The Nambian Hai//om case study helps to develop a wider notion of culture as “cultivation”: Cultivation in this sense clearly not only applies to the land (things, materials) or to challenges provided by external natural changes such as climate change. Rather, cultivation – in the sense of creating, maintaining and altering cultural categories and the cultural ways of dealing with causalities – seamlessly involves social relationships and man-made conditions. The Hai//om notion of “environment” prototypically includes elements of the man-made environment and seamlessly merges with elements that in elsewhere are considered to be part of the natural environment. For Hai//om there is no reason for separating two categorical domains from the start in that they are intervowen. Cultural models not only differ in their internal categorizations but also in the way in which any cultural model can be expected to be able to structure and shape the world.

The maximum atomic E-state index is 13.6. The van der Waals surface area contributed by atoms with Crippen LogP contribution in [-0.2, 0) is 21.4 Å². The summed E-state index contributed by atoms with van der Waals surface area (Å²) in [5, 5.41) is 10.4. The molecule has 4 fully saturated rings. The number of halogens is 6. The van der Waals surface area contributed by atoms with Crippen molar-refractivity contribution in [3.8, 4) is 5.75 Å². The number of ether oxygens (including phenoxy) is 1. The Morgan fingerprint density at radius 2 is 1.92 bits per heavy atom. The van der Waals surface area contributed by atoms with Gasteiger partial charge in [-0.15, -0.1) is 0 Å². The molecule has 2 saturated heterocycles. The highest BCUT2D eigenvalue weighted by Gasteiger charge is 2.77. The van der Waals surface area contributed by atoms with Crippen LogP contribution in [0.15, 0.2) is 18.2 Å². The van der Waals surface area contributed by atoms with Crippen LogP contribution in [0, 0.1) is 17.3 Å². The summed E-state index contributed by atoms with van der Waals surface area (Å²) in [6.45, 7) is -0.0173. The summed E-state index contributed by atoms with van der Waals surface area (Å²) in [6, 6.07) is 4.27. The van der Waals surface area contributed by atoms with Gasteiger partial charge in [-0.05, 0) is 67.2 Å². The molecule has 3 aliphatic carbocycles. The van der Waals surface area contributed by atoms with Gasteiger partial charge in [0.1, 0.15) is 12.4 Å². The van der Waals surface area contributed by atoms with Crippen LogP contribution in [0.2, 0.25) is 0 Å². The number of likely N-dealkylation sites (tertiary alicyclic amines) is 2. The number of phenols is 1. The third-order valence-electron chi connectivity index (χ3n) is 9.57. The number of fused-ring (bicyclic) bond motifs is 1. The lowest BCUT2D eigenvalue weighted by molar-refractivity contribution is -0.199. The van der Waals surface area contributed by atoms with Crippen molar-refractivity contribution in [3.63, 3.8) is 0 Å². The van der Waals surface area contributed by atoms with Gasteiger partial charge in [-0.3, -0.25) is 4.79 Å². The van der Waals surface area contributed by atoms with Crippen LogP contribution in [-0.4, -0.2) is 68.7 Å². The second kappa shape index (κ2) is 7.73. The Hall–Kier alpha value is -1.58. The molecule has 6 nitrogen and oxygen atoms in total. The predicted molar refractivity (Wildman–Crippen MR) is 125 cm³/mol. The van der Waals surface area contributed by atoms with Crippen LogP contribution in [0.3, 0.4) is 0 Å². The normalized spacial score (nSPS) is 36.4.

https://escholarship.org/uc/item/69n0s73f Accessed 31 times | Last updated 19.11.2018
Widlok, Thomas 2017. No Easy Talk about the Weather: Eliciting “Cultural Models of Nature” among Hai//om. World Cultures eJournal, 22(2). Retrieved from https://escholarship.org/uc/item/69n0s73f
|Title||No Easy Talk about the Weather: Eliciting “Cultural Models of Nature” among Hai//om|
|Citation||Widlok, Thomas 2017. No Easy Talk about the Weather: Eliciting “Cultural Models of Nature” among Hai//om. World Cultures eJournal, 22(2). Retrieved from https://escholarship.org/uc/item/69n0s73f|
|Journal||World Cultures eJournal|